If the mid-week defeat to West Ham United in the Carabao Cup didn’t give Pep Guardiola pause for thought, Saturday’s Premier League loss at home to Crystal Palace will surely prompt the Manchester City boss to consider why his team are suddenly in the midst of a mini-crisis.
Of course, a first Premier League defeat since the opening weekend of the season wouldn’t be cause for concern for most teams, but City aren’t like most teams. Their standards are higher than pretty much any other side in the sport and so back-to-back losses warrants some investigation.
To examine what happened to Manchester City against both West Ham and Crystal Palace, it might be best to start with Kevin de Bruyne. The Belgian is arguably the most influential player at the Etihad Stadium with his technical ability on the ball and vision making him the one who dictates the tempo of City’s possession play.
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Against West Ham, the 30-year-old was largely ineffective as City struggled to find intensity. De Bruyne looked leggy until he was withdrawn for the more attack-minded Jack Grealish with seven minutes left to play. This was seen by many as a sign that the Belgian is in need of a rest having played almost every match since returning from injury.
It was therefore surprising to see de Bruyne in the lineup for Saturday’s home match against Crystal Palace. However, Guardiola was presented with a stark illustration of the importance of the Belgian to Manchester City in his absence when he was withdrawn on the hour-mark - City struggled to breakthrough with de Bruyne back in the dressing room and even conceded a second.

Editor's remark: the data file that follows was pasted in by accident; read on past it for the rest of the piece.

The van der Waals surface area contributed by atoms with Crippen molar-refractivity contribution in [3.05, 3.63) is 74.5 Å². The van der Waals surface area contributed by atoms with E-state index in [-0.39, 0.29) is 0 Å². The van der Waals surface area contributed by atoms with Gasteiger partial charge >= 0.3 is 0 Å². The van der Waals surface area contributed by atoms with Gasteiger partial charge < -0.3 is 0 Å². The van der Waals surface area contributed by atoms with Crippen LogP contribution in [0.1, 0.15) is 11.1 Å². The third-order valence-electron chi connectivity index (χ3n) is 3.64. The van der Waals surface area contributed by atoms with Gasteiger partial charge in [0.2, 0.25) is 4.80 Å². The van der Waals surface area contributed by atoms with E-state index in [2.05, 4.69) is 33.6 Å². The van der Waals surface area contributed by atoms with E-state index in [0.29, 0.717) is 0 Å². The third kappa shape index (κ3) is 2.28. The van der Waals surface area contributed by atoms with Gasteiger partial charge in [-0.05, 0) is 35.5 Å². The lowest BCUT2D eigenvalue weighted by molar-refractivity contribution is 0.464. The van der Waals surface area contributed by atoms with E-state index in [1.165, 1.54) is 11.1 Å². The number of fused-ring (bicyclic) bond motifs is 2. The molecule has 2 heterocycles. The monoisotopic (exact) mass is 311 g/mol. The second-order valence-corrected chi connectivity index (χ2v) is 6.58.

While Phil Foden continues to grow in stature for City, de Bruyne is key to the way Guardiola sets up his team to play through opponents. Without him, the Premier League champions can be too passive. They sometimes take too many touches of the ball, particularly when midfield play is funnelled through Grealish.
Circumstances went against Manchester City against Crystal Palace. The red card shown to Aymeric Laporte made it more difficult for the home team to find space in behind as Palace felt comfortable enough to sit deep and play on the counter - it was a plot that worked perfectly for them.
“We didn’t lose because of that,” Guardiola reasoned afterwards when asked about how the sending off changed the dynamic of the contest. “We conceded the first goal and we weren’t able to score a goal but after that we were really good and for 25-30 minutes of the second we were good.
“But when you play 50 minutes 10 against 11, it is difficult for a team like us because you need the process and to do everything right. The players showed character and tried, but unfortunately many, many things went wrong and we lost the game.”
It could be the case that to survive without both de Bruyne and a recognised centre forward Guardiola might have to revert to a more orthodox shape and approach. His critics would argue that too many players are currently playing out of position - Foden isn’t a centre forward by trade, and neither is Raheem Sterling, Ferran Torres or Bernardo Silva.
Next up in the Premier League is a derby clash against a Manchester United team that has had City’s number in recent seasons - City have taken just one point from a possible 12 from their last four league meetings with United. Ole Gunnar Solskjaer’s side might be in bad shape right now, but his players have a habit of producing on derby day.
That fixture has the potential to be a knife-edge for Manchester City. A third domestic defeat in a row could turn a mini-crisis into a medium-crisis, at least. A win, though, would point them in the right direction again. Guardiola has problems to solve and de Bruyne increasingly looks like one of them even if it’s not necessarily his fault.
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